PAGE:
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Posterior Tibial Tendon Dysfunction w/ Flat Foot Reconstruction Options

Posterior Tibial Tendon Dysfunction w/ Flat Foot Reconstruction Options

What is Posterior Tibial Tendon?

The posterior tibial tendon is responsible for facilitating for patient’s to get up on their toes. It runs from the back of the calf around the inside of the ankle to the arch of the foot. It provides stability to the arch and supports the foot while walking. Inflammation or a tear of this tendon as a result of injury may cause dysfunction, leading to pain and the development of a flatfoot. Posterior tibial tendon (PTT) syndrome or insufficiency is common in all age groups but often middle age patients with flat feet are most symptomatic.

Symptoms

Symptoms of flatfoot include pain on the inside of the ankle that may be accompanied by swelling. Flatfoot may cause the heel to shift outwards causing pain on the outside of the ankle as well. Activities such as walking, running, and standing on your toes may aggravate pain. If treatment is delayed there may be rigidity and development of arthritis. You may have trouble walking or wearing shoes.

Non- Surgical Treatment

Posterior tibial tendon dysfunction in its early stages may be treated with

  • Orthotics: Orthotics are designed to help alleviate the mechanical malalignment and are often the first line of treatment. 
  • Our department has an on-site fully trained orthoptist to help design the best orthotic for each individual patient.
  • Physical Therapy

Surgical Treatments:

Surgery has traditionally been involved with tendon transfers and bone osteotomies that used to take up to one full year to recover. We have pioneered minimally invasive procedures that allow the foot to be realigned with small incisions and allow the tendon regenerate when mild to moderate degeneration.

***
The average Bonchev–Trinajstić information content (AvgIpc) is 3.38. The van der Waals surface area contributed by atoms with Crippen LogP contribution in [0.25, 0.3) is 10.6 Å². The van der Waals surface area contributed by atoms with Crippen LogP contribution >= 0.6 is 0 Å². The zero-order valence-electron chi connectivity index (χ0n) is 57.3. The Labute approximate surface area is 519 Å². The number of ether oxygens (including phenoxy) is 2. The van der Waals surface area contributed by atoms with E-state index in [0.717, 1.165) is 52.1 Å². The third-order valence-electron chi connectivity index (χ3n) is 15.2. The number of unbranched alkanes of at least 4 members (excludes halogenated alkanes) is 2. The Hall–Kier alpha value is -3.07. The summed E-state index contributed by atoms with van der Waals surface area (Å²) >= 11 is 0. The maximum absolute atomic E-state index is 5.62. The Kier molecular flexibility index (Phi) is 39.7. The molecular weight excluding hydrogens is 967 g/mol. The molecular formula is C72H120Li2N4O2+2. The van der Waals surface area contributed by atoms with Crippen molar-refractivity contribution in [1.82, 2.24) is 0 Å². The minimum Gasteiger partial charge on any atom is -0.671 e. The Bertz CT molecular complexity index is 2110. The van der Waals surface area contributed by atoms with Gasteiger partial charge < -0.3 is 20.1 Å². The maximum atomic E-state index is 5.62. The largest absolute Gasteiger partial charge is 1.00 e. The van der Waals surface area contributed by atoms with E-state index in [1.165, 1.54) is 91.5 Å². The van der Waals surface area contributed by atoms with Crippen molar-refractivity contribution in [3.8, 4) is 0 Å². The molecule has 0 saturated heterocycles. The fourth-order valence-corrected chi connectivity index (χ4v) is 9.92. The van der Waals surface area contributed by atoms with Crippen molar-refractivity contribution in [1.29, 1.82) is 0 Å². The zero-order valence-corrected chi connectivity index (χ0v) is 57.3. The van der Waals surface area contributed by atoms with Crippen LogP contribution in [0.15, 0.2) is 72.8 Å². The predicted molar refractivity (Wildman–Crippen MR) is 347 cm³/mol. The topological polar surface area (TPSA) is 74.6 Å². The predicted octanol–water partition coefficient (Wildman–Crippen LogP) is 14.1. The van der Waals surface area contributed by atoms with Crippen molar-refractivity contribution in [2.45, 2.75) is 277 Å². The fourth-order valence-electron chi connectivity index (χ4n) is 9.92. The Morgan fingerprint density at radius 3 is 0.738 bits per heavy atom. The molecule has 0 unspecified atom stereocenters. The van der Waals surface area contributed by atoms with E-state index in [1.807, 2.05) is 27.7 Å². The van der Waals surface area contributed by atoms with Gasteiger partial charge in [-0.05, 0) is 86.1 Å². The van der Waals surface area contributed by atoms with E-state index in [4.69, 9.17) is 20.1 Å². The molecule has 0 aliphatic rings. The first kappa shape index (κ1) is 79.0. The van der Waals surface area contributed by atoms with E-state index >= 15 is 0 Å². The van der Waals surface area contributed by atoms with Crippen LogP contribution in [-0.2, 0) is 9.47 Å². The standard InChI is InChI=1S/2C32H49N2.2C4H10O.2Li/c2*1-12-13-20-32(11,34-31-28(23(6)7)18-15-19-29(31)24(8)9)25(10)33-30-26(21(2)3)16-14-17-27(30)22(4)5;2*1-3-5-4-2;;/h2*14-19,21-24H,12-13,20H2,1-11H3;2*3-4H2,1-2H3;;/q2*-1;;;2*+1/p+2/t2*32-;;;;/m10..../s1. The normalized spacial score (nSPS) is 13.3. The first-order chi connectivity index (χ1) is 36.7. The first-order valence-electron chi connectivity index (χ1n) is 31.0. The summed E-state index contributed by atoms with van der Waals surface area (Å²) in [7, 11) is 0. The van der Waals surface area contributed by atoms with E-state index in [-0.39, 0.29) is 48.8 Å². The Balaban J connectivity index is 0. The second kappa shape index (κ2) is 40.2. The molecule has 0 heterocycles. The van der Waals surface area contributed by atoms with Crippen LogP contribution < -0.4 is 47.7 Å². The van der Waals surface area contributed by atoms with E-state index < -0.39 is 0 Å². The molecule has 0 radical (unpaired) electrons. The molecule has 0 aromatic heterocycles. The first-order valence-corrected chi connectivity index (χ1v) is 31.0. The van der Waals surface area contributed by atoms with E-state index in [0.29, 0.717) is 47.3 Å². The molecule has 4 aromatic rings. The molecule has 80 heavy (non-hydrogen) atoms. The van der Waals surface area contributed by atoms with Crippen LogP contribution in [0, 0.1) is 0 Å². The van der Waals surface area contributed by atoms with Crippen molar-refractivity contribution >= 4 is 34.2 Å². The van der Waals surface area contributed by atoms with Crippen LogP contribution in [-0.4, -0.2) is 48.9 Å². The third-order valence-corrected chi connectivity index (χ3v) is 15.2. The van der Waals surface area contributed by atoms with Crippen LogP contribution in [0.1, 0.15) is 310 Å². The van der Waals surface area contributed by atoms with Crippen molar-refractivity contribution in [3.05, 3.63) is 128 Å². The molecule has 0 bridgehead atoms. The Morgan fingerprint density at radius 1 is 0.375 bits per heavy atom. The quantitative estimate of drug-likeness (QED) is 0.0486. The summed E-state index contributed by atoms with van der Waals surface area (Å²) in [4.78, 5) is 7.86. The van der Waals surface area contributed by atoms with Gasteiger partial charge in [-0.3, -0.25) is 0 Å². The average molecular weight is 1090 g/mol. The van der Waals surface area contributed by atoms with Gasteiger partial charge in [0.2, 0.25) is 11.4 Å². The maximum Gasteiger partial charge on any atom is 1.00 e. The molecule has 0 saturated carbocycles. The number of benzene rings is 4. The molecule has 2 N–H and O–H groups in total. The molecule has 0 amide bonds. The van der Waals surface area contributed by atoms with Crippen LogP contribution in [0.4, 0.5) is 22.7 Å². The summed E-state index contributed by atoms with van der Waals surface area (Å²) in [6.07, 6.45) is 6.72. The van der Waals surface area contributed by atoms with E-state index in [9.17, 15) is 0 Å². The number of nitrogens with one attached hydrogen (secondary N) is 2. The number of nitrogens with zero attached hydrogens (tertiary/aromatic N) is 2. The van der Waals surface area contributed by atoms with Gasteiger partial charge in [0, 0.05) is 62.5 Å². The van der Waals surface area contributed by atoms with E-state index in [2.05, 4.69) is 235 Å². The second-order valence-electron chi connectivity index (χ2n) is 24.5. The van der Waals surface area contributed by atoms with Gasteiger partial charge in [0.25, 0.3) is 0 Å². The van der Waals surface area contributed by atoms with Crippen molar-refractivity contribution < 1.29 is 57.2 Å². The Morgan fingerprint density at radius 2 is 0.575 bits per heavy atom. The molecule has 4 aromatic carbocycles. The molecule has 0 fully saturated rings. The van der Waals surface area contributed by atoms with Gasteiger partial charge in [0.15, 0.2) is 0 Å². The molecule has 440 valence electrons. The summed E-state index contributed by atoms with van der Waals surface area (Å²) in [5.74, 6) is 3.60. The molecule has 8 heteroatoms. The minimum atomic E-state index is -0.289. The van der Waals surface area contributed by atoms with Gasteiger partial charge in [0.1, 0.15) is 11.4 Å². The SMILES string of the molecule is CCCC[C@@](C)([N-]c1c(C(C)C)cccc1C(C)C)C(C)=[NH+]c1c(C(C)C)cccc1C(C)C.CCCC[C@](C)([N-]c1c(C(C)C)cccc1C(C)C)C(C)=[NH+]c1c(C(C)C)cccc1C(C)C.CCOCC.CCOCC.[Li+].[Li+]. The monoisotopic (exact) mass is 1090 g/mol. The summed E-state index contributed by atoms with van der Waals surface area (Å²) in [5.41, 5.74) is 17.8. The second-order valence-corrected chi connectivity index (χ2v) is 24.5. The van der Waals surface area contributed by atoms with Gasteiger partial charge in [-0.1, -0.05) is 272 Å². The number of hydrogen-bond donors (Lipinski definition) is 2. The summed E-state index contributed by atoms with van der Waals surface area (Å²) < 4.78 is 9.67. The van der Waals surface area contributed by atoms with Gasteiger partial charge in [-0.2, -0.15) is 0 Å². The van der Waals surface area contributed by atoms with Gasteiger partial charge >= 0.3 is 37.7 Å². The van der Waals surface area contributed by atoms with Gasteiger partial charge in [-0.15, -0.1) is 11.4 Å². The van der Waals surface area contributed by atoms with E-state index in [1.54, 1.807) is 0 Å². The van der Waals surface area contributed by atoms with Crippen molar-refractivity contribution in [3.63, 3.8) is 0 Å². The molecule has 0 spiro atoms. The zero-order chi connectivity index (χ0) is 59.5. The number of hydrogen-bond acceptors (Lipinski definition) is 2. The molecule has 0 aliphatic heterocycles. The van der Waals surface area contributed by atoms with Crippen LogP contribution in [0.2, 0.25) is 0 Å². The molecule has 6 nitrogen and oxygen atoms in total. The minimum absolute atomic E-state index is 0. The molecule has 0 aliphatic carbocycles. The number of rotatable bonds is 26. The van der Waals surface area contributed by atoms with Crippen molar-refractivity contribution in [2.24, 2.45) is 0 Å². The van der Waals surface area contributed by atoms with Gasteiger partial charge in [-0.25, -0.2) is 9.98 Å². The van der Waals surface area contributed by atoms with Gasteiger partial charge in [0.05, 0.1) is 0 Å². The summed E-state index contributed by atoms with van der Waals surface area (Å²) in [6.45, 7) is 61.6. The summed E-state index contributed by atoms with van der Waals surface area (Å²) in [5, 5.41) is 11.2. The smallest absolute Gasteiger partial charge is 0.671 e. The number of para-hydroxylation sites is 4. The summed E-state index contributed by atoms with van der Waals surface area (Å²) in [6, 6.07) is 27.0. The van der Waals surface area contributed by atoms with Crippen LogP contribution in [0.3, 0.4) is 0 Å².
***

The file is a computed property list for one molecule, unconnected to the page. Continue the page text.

Surgical Procedures Include:

  1. Tenosynovectomy: The inflamed tendon tissue is cleaned and removed.
  2. Tendon transfer: The damaged tendon is replaced by another foot tendon.
  3. Arthrodesis: In cases where arthritis has developed, the bones are realigned and fused to form a single bone by removing cartilage.
  4. Osteotomy: Bones of the heel and midfoot may be cut to recreate the arch of the foot.

In Office:

Nano Tendoscopy 

This includes:

  • Visualizing the PTT through keyhole surgery, debriding the tendon.
  • Seeding of stem cells from patient’s iliac crest. 

When it is needed: 

  • Early PTT

In Operating-Room:

1.  Nano Tendoscopy (including Bioresis Screw) 

This includes:

  • Visualizing the PTT through keyhole surgery, debriding the tendon.
  • Using the placement of a biorhesis screw through the calcaneus to lift the foot, creating an arch.
  •  Seeding of stem cells from patient’s iliac crest. 

When it is needed: 

  • PTT

2.  All American Procedure

This includes:

  • A heel bone slide, tarsal metatarsal fusion, lateral column lengthening as well as tendon transfer and ligament reconstruction.
  • Seeding of stem cells from patient’s iliac crest. 

When it is needed: 

  • Grade II or early Grade III PTT

You can get around this if: 

  • You can unilaterally toe raise and have limited degeneration or tearing of the PTT.

Old Approaches vs. New Approaches

Surgery has traditionally been involved with tendon transfers and bone osteotomies that used to take up to one full year to recover. This so called All-American procedure has excellent outcomes but it is not always required for lower grade PTT deficiencies. Dr. Kennedy has pioneered minimally invasive approach to flatfoot surgery that is less invasive and accelerates recovery to 2-3 months post op. If you are a candidate for the MIS flatfoot reconstruction, the procedure will allow the foot to be realigned with small incisions and allow the tendon to regenerate when mild to moderate degeneration of the tendon is present. Using a nanoscope through a 2mm incision allows us to visualize the PTT and subsequently remove areas of degeneration. Then the patient’s own stem cells obtained from their bone marrow can be injected into the tendon to facilitate repair.

Articles:

Use of the arthroereisis screw with tendoscopic delivered platelet-rich plasma for early stage adult acquired flatfoot deformity

Functional Outcomes of Tibialis Posterior Tendoscopy With Comparison to Magnetic Resonance Imaging

A plantar closing wedge osteotomy of the medial cuneiform for residual forefoot supination in flatfoot reconstruction

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